In general my career in the federal government has been a good experience. Though my original career goal was to work for Big Pharma, my skill set led me to my current career as a Regulatory Scientist. Regarding my path to this career, my Agency was looking for someone with my expertise right around the time my postdoctoral fellowship was winding down, so it was a win-win for both sides. While many employers are looking to plug individuals with a specific set of skills in right away, my Agency was willing to train me in risk assessment, again a win at least on my part.
Coming from the world of academic research, some of the perks of my federal position seemed unreal at first and in some ways illegal. First we got to leave pretty much at the same time every single day (see my Pursuing a Ph.D. series). Secondly after a year, we were allowed to work from home up to twice a week (tele-working) in addition to working a compressed schedule which meant a three day weekend every other weekend. This is all in addition to celebrating most holidays.
There were all sorts of acronyms to learn. On the Human Resources/Benefits side, there were things like FEGLI, FERS, and the FEHB. Our retirement plan was something called a TSP (Thrift Savings Plan) which was three tiered savings program where the government matched the first 5% of whatever we contributed. They’ve recently given us the option for a Roth TSP. Regarding our work performance, there were our yearly PARS (Performance Appraisal Recognition System) assessments where it was determined if we met our performance benchmarks and training goals for the year.
We were paid according to something called the General Schedule (GS), something that would touch multiple coworkers in a multitude of ways. Briefly, the GS scale spans from levels 1-15, with 15 being the highest paid and most senior. The only levels higher than the GS scale are the Senior Executive Service (SES) and then becoming an elected official.
The most obvious significance of the GS scale is that it dictates one’s salary. Within the scale some promotions to the next level are automatic while others have to be competed for. My credentials for example allowed me to start at a GS-12 with the potential for an automatic promotion to the GS-13 level pending approval from my supervisor. In my division, reaching the GS-14 and 15 levels involves competition where staff members try to distinguish themselves from one another based upon technical expertise, tenure, specialized trainings taken and work on special projects. Some would say politics play a role in promotions too.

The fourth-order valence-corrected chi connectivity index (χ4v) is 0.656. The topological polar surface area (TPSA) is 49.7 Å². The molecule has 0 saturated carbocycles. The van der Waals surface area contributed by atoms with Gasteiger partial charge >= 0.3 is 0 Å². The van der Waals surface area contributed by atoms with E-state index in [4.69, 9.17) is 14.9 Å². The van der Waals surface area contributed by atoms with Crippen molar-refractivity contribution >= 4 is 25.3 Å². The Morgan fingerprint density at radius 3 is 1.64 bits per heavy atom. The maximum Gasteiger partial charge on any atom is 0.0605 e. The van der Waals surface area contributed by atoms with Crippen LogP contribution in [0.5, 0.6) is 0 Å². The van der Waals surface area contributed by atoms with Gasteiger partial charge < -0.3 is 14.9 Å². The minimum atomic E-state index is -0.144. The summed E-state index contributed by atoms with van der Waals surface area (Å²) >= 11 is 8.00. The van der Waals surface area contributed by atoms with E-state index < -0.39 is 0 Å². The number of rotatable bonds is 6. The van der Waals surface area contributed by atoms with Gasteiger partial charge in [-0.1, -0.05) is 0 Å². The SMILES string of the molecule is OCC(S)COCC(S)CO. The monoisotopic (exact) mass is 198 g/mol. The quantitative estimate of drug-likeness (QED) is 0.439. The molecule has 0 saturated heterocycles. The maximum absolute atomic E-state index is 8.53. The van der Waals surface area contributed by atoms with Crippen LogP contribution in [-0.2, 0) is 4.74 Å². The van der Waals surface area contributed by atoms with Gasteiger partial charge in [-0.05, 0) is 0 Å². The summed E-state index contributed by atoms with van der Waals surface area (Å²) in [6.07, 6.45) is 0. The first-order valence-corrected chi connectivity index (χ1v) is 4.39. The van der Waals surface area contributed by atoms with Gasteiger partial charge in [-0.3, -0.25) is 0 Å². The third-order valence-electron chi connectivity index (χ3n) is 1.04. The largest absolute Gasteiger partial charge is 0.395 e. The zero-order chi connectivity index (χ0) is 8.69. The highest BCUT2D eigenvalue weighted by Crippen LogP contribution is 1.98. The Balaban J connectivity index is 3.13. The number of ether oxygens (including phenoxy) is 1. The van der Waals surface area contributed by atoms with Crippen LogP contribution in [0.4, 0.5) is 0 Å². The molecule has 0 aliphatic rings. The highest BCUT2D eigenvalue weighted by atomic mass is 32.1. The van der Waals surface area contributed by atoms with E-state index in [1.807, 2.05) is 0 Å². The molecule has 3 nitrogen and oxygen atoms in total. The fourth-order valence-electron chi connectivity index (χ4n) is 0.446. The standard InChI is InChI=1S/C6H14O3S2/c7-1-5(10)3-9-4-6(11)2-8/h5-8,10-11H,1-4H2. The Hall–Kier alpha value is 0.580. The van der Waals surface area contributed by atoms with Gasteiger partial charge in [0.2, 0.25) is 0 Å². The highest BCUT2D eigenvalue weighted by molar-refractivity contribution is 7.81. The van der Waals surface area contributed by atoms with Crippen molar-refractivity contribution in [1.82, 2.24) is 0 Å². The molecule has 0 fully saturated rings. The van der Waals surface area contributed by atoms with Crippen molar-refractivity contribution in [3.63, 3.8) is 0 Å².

A former coworker once said that with our Ph.D.’s and experience, we could make 30% more salary in the private sector. Depending on the company and sector though, that 30% salary increase may come in exchange for lack of stability. At this point in my career, job stability rates very highly on my list. Several colleagues though have readily jumped to the private sector once gaining federal experience.
Yes a career as a federal employee is for the most part stable, that is unless there is a Government Shutdown, or the threat of having one such as when the Congress finds itself deliberating until the midnight hour over something like going over the Fiscal Cliff as was allegedly the case partway through Barack Obama’s first term. It’s these instances when government employees realize that there are circumstances when our jobs aren’t quite as stable as they seem.
While we were very fortunate to get paid our lost salary following the 2013 Shutdown, we had to endure the Budget Sequestration and furloughs earlier that year once again because of disagreements on Capitol Hill. With the continuous tenuous climate in Washington, DC, it will increasingly important for those with federal careers to remember the lessons about stability that the 2012 shutdown taught us. In closing, while any career has its pros and cons, an important lesson for everyone is that no matter what kind of career you choose, it all comes down to survival, sound money management and financial literacy, because no job/career is 100% stable.